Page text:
The people attracted by Jesus, in the synagogue of Nazareth and ourselves who are gathered in this church, share the same doubts and questions from time to time. What we know from the Gospel, however, is that, convenient or inconvenient, threatening or comforting, the Holy Word of God lives and has meaning in the life of every person, right now. This present moment is the only moment we have, and we are called to respond to God. He truly speaks to us in words we can understand, but like the people of Nazareth, we hear what we wish to hear in the moment, rather than hear fully.

The Rule of St. Benedict, which has guided the lives of monks in the West for more than 1500 years, begins with the admonition: “Listen, my sons, to the rule of the master.” Historians point to the fact that a “Rule of the Master” existed prior to Benedict’s rule, but it is clear from the way Benedict wrote his rule, that the “Master’s Voice” to which he refers is the Word of God. He quotes Psalm 95, which I have often prayed as the first psalm of the day in the Liturgy of the Hours: “Today, if you hear his voice, harden not your hearts.”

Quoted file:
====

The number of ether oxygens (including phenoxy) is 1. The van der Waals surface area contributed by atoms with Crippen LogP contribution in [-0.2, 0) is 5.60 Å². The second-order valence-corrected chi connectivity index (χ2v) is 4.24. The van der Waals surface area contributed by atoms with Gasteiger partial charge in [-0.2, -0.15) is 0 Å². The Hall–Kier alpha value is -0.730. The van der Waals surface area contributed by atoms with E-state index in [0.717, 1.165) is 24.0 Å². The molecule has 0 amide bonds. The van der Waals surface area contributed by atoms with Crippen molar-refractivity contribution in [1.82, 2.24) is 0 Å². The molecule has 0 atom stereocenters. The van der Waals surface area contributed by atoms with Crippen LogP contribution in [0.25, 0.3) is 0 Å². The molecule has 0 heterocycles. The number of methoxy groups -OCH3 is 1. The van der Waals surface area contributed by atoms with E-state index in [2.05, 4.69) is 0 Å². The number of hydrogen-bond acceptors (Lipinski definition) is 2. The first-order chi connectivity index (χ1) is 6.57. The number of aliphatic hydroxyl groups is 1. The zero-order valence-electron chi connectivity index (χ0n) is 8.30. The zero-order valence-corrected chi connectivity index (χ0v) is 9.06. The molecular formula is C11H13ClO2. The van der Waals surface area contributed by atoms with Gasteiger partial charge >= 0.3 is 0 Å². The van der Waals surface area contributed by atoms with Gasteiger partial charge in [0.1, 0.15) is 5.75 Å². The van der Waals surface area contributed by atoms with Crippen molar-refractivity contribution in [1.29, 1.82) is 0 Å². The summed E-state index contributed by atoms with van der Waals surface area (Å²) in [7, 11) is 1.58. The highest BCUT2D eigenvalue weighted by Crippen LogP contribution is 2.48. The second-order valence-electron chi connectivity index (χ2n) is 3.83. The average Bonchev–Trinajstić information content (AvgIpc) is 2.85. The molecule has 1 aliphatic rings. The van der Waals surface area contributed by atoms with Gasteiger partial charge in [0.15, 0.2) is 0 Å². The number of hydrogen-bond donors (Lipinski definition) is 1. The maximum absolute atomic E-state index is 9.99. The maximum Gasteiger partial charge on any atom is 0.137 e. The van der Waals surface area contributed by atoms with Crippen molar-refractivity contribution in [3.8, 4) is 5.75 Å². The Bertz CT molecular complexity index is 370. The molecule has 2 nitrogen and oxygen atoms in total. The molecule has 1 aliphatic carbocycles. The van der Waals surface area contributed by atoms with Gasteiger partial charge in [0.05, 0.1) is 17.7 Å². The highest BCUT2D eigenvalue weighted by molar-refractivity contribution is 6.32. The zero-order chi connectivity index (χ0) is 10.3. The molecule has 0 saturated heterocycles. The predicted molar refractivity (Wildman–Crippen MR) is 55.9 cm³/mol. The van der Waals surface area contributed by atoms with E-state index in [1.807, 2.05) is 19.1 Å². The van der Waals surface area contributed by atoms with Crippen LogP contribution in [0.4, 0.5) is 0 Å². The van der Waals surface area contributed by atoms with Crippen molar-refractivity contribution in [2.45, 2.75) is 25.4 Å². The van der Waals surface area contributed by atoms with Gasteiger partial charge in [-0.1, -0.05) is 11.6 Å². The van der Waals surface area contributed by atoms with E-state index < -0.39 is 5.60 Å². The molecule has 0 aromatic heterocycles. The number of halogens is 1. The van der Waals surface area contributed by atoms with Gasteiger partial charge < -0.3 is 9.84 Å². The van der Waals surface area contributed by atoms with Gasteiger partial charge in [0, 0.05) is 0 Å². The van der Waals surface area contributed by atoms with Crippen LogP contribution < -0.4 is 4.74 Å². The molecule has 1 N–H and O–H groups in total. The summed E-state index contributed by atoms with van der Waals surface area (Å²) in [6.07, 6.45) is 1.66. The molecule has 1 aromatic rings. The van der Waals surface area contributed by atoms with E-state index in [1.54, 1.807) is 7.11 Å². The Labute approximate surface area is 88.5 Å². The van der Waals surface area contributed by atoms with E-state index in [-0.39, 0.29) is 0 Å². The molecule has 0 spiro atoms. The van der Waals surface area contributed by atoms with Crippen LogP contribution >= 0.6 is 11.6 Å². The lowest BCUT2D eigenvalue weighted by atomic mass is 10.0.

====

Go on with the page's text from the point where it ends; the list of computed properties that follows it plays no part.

Jesus shocks the people of his own hometown. He points out that God is at work in the world right now, in a radical way, but also that his own townspeople have been complacent about doing his work right where they are. Jeremiah is warned by God that the people will fight with him because of his prophecy — the true word of God in their midst. What are we fighting? Why do we seek to take away the urgency of the response we need to make to God? For each of us, what is holding us back from our call to make the Kingdom present today? This Eucharist teaches us that God has come into the midst of our assembly, body, blood, soul, and divinity. How will we respond to the fact that, in His Divine presence, every prophecy is fulfilled today, in our hearing? Like St. Expedíte, make that choice today.